y first-grade year was unremarkable—as far as academics were concerned. I did not like reading. I didn’t think the teacher really cared if I learned or not. And I definitely didn’t care. Starting in second grade, I attended the local Seventh-day Adventist church school. At that place I developed a great love for reading and other school subjects. What made the difference?
For one thing, I wasn’t scared that the teacher would slap my hands with a ruler for misbehaving—or thinking about misbehaving. I also didn’t have to worry about figuring out rituals that were beyond my own religious experience.
The most important difference, however, was that in elementary church school God blessed me with dedicated Adventist teachers, a good curriculum, and a supportive church. At the school’s largest, we had three full-time teachers in three classes: grades 1-4, 5-6, and 7-8; at its smallest, one full-time teacher, part-time aide, and one class. Regardless of teacher or size of class, I got the attention I needed to excel. I learned about my faith, our world, and grew to love Jesus as my friend. I’m sure I wasn’t the only student with a similar story.
It bothers me when people “trash talk” about Adventist schools. When they say that it isn’t worth the cost, that other school systems are better, that children have more advantage in other places, that parents shouldn’t rely on shoddy education just to inculcate their offspring in the ways of the church because they are too lazy to do it themselves . . .
Our educational system isn’t perfect. I saw that growing up as a student, being a teacher’s kid, and now as my own children start a new year at an Adventist school. But just as I don’t believe I’m handicapping my kids, I didn’t feel disadvantaged, or that I couldn’t hold my own with some of the best and brightest outside our system. In fact, spending my senior year in public high school showed me that while I wasn’t as pop-culturally sophisticated as some of my peers, I was more advanced in most academic subjects—and I tended to be more responsible. And my attending and graduating from a Johns Hopkins University master’s program—after obtaining my bachelor’s degrees from an Adventist university—proved I could “hang” with the best and brightest. I could do it with a mind and character shaped, in part, by dedicated Adventist educators.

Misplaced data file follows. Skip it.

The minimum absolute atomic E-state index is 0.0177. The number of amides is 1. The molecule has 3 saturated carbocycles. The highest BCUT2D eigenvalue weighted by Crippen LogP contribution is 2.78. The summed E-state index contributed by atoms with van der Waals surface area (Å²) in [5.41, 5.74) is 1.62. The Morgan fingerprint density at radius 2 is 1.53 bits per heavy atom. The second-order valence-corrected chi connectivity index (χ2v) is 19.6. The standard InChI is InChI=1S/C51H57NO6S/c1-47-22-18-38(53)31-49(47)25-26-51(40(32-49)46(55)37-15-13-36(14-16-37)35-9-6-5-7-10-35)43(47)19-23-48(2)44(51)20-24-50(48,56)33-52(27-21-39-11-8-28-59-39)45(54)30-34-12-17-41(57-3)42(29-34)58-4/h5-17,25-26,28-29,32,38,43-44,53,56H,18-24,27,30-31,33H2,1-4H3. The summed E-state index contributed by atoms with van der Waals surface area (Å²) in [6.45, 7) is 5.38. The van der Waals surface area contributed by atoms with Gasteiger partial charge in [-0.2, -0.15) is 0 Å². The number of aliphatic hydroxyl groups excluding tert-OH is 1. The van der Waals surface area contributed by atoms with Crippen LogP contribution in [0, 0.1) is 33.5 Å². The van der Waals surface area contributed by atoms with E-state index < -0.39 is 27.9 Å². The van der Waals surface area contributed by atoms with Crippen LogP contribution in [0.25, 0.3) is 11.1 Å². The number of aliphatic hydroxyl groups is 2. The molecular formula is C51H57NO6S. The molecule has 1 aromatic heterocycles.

It is true that the interest shown by my parents and church helped. My parents expected a certain level of commitment from me—and sometimes they had to prick my conscience in decision-making. Decades before I stepped in class, the congregation, so committed to Adventist education, decided to build their school first—complete with a gymnasium. Problems arose, however, and, unable to build the church, they converted the new gym into a sanctuary where members still meet—still committed to the attached school.
Maybe I didn’t get all the perks other schools offered. But in addition to many other things, I did learn about gardening and canning foods, I learned about church pioneers and why their faith mattered to them, and I discovered the Bible’s treasure trove of stories and sensible advice. Academics were important, of course, but so was character-building—something I’ve not experienced to the same degree I have in the Adventist school system.
It’s written in Proverbs 4:7 that “the beginning of wisdom is this: Get wisdom.” And in Proverbs 15:2: “The tongue of the wise uses knowledge rightly” (NKJV).*
In regard to this, Ellen White writes: “True education imparts this wisdom. It teaches the best use not only of one but of all our powers and acquirements. Thus it covers the whole circle of obligation—to ourselves, to the world, and to God” (Education
, p. 225).
To be the best and the brightest, we all need this type of education. Despite a few minor impediments (insincere administrators, insensitive educators, etc.) that I’d likely have encountered with more severity, perhaps, in other environments, I found my education in Adventist schools. I’m hoping my children will too.
* Texts credited to NKJV are from the New King James Version. Copyright © 1979, 1980, 1982 by Thomas Nelson, Inc. Used by permission. All rights reserved.
Kimberly Luste Maran is an assistant editor of the Adventist Review. This article was published September 8, 2011.